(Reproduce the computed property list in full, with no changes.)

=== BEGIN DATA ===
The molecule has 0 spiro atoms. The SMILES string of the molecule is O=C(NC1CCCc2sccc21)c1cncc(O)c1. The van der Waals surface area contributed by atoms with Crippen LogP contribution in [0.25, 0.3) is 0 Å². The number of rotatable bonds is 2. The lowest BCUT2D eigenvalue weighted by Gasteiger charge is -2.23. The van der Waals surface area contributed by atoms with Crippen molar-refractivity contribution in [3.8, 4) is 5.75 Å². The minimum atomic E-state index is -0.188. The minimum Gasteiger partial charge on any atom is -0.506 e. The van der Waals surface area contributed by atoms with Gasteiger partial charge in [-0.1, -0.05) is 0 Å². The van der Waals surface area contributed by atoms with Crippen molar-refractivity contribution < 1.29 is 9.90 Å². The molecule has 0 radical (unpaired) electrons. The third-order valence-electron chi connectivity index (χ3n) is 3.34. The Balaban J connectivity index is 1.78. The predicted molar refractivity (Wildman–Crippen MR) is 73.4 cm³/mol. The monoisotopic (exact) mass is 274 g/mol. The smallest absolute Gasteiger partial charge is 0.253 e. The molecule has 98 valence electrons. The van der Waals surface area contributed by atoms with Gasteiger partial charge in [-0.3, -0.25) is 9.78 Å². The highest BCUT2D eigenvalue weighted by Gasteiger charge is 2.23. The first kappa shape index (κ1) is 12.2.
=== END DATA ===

The molecule has 0 spiro atoms. The SMILES string of the molecule is O=C(NC1CCCc2sccc21)c1cncc(O)c1. The van der Waals surface area contributed by atoms with Crippen LogP contribution in [0.25, 0.3) is 0 Å². The number of rotatable bonds is 2. The lowest BCUT2D eigenvalue weighted by Gasteiger charge is -2.23. The van der Waals surface area contributed by atoms with Crippen molar-refractivity contribution in [3.8, 4) is 5.75 Å². The minimum atomic E-state index is -0.188. The minimum Gasteiger partial charge on any atom is -0.506 e. The van der Waals surface area contributed by atoms with Gasteiger partial charge in [-0.1, -0.05) is 0 Å². The van der Waals surface area contributed by atoms with Crippen molar-refractivity contribution < 1.29 is 9.90 Å². The molecule has 0 radical (unpaired) electrons. The third-order valence-electron chi connectivity index (χ3n) is 3.34. The Balaban J connectivity index is 1.78. The predicted molar refractivity (Wildman–Crippen MR) is 73.4 cm³/mol. The monoisotopic (exact) mass is 274 g/mol. The smallest absolute Gasteiger partial charge is 0.253 e. The molecule has 98 valence electrons. The van der Waals surface area contributed by atoms with Gasteiger partial charge in [-0.3, -0.25) is 9.78 Å². The highest BCUT2D eigenvalue weighted by Gasteiger charge is 2.23. The first kappa shape index (κ1) is 12.2.